Spend time talking photo preservation with Bob Herskovitz and Joe Hoover of the Minnesota Historical Society, and you may find yourself thinking about the contents of your closets.
All those pictures of your kids or grandkids that you plan to file in albums — er, as soon as you have some time. Those yellowing Kodachromes and Polaroids from your own childhood, stashed in binders with sticky plastic pages before anyone had heard the term “archival quality.” Those snapshot-packed shoe boxes, those plastic bins you bought at an after-Christmas sale — now you know they’re containers that can leach gases or acids that — yikes! — could be eating away even now at those smiling images.
Relax. Herskovitz and Hoover, the Historical Society’s outreach conservator and digital technology outreach specialist, respectively, certainly have high professional standards for preserving data. But luckily, they also have a way of reassuring.
“If you’re saving things, that’s good,” Herskovitz said. “If you’re being careful how you’re saving them, that’s better. If you’re using archival materials and good storage environment, that’s best.”
So perfection isn’t required (and archival supplies can be expensive). But the more closely you follow best practices, the more likely your photos will last so that you, and maybe your great-grandchildren, can enjoy them in the future. Here are Herskovitz’s and Hoover’s recommendations for optimal preservation.
Store flat, either vertically or horizontally, inside acid-free paper or plastic sleeves labeled safe for archival photo storage (note: those supplied by the photo processor may not qualify). Make sure any plastic is free of polyvinyl chloride (PVC), which emits damaging gases. If using boxes, again make sure they’re archival quality — that is, neither acidic cardboard nor gas-emitting plastic.
Store them in an environment that is cool (which eliminates most attics), dry (which eliminates most basements) and dark (which can come from a closed drawer or box.) Don’t store them near a water pipe or anything else with the potential to leak.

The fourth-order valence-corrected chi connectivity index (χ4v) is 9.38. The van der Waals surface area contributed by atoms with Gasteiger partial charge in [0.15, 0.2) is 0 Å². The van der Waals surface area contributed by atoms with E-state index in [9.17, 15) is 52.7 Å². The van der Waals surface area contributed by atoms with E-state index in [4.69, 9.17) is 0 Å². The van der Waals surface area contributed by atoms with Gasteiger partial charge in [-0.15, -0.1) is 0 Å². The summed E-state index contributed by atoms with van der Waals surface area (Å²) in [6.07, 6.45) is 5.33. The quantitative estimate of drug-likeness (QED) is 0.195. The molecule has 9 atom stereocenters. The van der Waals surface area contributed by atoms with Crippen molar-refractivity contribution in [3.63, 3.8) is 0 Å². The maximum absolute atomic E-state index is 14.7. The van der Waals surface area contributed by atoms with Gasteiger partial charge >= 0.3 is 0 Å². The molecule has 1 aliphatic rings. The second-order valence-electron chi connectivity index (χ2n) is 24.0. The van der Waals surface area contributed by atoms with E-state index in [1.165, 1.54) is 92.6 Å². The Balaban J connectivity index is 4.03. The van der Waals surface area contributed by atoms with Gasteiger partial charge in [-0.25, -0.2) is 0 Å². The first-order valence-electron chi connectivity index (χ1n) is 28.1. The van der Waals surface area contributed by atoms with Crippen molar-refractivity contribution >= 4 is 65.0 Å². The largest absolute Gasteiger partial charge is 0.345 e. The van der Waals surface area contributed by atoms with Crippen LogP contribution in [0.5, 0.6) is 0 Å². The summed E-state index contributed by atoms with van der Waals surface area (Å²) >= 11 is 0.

Follow the same rules that apply to negatives, including using archival-quality nonacidic, non-PVC materials, whether envelopes, folders, boxes or albums. Even a product sold as a “photo album” may not be safe.
Again, store them in a cool, dry, dark place — though ideally not the same place where you keep your negatives, in case of fire or other disaster.
Place photos on walls with the least light exposure (next to windows is best; across from windows worst). Keep draperies closed when possible, turn off lights when nobody’s in the room (yes, even artificial light is damaging over time). Or display a copy of the photo, safely storing the original.
Frames are generally safe, Herskovitz said, but avoid letting a photo press against glass, because the coating can soften and stick. Create a space between the print and the frame by using either a mat or a polypropylene strip called a spacer (available at frame shops or online) that runs along the inside edge of the print.
Don’t apply any form of adhesive to the print, even on the back, because it can stain through. The best way to secure a print in a frame is with photo corners or photo strips that hold the edges in place.
If possible, use pencil, which doesn’t fade or bleed. Newer photos with slick coating may require ink, but preferably a pen labeled for archival use. Write along the edges on the back of the print, not in the middle of the image; Herskovitz has seen old photos with ink that “has sort of migrated through” from the back and is visible in front. He does not recommend self-stick labels unless affixed to a sleeve or container.
What information to include?